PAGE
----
Montgomery County

Amsterdam council wary of bridge pact

Poverty, unemployment, gangs and homelessness are among issues facing the city of Amsterdam.

Poverty, unemployment, gangs and homelessness are among issues facing the city of Amsterdam.

But for months, the city’s Common Council has been poring over another topic: a maintenance agreement for the $16.5 million pedestrian bridge New York state is planning to build.

The council has refused to sign off on a maintenance agreement for the 475-foot Mohawk Valley Gateway Overlook, which will be constructed with money from the 2005 transportation bond act at no cost to the city.

City officials expect to learn more from representatives of the Canal Corp./Thruway Authority during a meeting at 7:30 this evening.

The maintenance agreement was sent to the city for approval early this year as a standard pact between the Thruway Authority and the city.

It says the state will build the bridge but the city has to remove snow and perform other maintenance.

But since then, the issue nearly has reached the level of a conspiracy, with at least one alderman wondering what sinister after-effects signing the agreement could mean.

“It is my responsibility to ensure that the people that live in the city of Amsterdam, all the people in the city of Amsterdam, are not taken for a sleigh ride on this one,” said 4th Ward Alderman David Dybas.

Since he first saw the agreement in February, he has pored over it, demanding answers from the Canal Corp. on exactly what it means.

It asks that the city be responsible for removing snow and ice. Dybas said he wants to know if that means the city needs special equipment.

Another provision in the agreement asks that city officials keep confidential information confidential, whether it be in written or oral form.

Dybas said he wants to know what the Thruway Authority/Canal Corp. confidentiality rules say, and he’s unsure if the city needs to craft its own confidentiality statute in order to comply with it.

He said Tuesday that he’s not “against the bridge.”

“I don’t want the cost inherited by the bridge, and nobody’s defined that for me yet,” Dybas said.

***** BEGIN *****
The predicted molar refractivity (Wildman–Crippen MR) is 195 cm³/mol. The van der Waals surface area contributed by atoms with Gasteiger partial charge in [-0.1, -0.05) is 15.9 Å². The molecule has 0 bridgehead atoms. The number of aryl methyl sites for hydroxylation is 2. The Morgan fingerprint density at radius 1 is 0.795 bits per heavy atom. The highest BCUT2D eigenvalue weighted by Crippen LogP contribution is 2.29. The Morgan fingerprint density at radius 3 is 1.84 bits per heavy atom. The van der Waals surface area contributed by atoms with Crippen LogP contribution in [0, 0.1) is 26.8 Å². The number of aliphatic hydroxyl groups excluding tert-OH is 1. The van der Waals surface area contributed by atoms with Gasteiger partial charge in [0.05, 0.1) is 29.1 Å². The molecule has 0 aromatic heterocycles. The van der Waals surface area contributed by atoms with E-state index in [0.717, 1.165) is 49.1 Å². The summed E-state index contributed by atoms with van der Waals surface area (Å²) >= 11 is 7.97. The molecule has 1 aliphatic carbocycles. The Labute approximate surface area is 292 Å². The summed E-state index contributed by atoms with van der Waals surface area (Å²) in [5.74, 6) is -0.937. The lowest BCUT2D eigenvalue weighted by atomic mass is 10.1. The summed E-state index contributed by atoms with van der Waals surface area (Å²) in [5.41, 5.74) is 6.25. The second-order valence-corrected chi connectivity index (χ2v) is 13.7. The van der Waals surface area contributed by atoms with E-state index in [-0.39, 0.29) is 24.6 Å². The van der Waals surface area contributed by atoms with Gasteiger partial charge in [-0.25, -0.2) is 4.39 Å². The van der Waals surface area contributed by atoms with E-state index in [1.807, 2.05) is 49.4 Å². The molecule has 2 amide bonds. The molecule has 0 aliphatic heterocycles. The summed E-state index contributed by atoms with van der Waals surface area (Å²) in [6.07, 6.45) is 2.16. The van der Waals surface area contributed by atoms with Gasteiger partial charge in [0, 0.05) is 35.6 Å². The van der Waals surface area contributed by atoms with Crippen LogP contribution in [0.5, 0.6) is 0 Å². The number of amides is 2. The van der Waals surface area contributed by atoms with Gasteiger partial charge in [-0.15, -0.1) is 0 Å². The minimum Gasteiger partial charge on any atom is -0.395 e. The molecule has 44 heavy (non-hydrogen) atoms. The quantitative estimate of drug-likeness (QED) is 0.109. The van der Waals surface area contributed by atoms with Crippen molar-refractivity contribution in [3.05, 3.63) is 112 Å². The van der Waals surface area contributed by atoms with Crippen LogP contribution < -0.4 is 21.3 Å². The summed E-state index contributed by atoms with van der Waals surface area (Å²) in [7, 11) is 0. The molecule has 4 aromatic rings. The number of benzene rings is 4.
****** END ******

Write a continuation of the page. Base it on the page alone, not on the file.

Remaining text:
Amsterdam Mayor Ann Thane, frustrated by the council’s inability to agree on the maintenance contract, issued estimates Tuesday suggesting that the cost of maintaining the bridge — hiring a seasonal worker for roughly six months — would be outweighed by the revenue the city would earn from tourists coming to visit the unique, curvy span being designed as a park over the Mohawk River.

By Thane’s estimates, Amsterdam would spend about $12,450 each year to maintain the new pedestrian bridge once it’s built.

The bridge, expected to highlight the culture and history of the city and region, could draw 30,000 visitors during a six-month tourism season — guests Thane estimates would yield $12,824 in sales tax revenue. On Tuesday, the mayor said 30,000 is a conservative estimate, low compared with other pedestrian bridge visitor counts.

“We’re expecting many, many, many more,” Thane said.

She said she is not concerned about any backlash if the city agrees to maintain the bridge. “This is just a good project for us — this is only a good project for us,” she said.

Canal Corp. spokesman Shane Mahar provided the following statement via email Tuesday:

“We look forward to continuing the dialogue with the Common Council on Wednesday so that a maintenance agreement may be reached. At their request, the Canal Corporation has provided additional details to the city and we are eager to hear their feedback at the meeting.”

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